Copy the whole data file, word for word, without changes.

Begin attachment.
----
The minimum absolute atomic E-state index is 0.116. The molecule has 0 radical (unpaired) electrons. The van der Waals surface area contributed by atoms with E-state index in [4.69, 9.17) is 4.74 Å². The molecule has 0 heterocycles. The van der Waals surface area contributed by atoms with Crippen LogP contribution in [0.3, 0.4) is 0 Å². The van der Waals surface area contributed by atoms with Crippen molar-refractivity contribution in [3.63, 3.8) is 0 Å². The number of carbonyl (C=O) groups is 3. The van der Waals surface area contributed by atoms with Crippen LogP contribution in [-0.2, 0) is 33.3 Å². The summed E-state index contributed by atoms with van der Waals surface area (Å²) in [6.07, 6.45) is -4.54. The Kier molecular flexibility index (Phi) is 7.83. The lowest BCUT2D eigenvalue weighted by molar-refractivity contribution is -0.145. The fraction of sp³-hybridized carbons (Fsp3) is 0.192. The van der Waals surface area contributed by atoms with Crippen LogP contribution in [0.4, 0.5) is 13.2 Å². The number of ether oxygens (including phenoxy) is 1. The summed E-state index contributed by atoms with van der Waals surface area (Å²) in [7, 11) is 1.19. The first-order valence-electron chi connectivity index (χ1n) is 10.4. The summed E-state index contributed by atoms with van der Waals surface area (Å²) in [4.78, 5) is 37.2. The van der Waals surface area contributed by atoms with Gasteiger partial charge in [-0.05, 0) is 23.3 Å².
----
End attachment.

The minimum absolute atomic E-state index is 0.116. The molecule has 0 radical (unpaired) electrons. The van der Waals surface area contributed by atoms with E-state index in [4.69, 9.17) is 4.74 Å². The molecule has 0 heterocycles. The van der Waals surface area contributed by atoms with Crippen LogP contribution in [0.3, 0.4) is 0 Å². The van der Waals surface area contributed by atoms with Crippen molar-refractivity contribution in [3.63, 3.8) is 0 Å². The number of carbonyl (C=O) groups is 3. The van der Waals surface area contributed by atoms with Crippen LogP contribution in [-0.2, 0) is 33.3 Å². The summed E-state index contributed by atoms with van der Waals surface area (Å²) in [6.07, 6.45) is -4.54. The Kier molecular flexibility index (Phi) is 7.83. The lowest BCUT2D eigenvalue weighted by molar-refractivity contribution is -0.145. The fraction of sp³-hybridized carbons (Fsp3) is 0.192. The van der Waals surface area contributed by atoms with Crippen LogP contribution in [0.4, 0.5) is 13.2 Å². The number of ether oxygens (including phenoxy) is 1. The summed E-state index contributed by atoms with van der Waals surface area (Å²) in [7, 11) is 1.19. The first-order valence-electron chi connectivity index (χ1n) is 10.4. The summed E-state index contributed by atoms with van der Waals surface area (Å²) in [4.78, 5) is 37.2. The van der Waals surface area contributed by atoms with Gasteiger partial charge in [-0.05, 0) is 23.3 Å².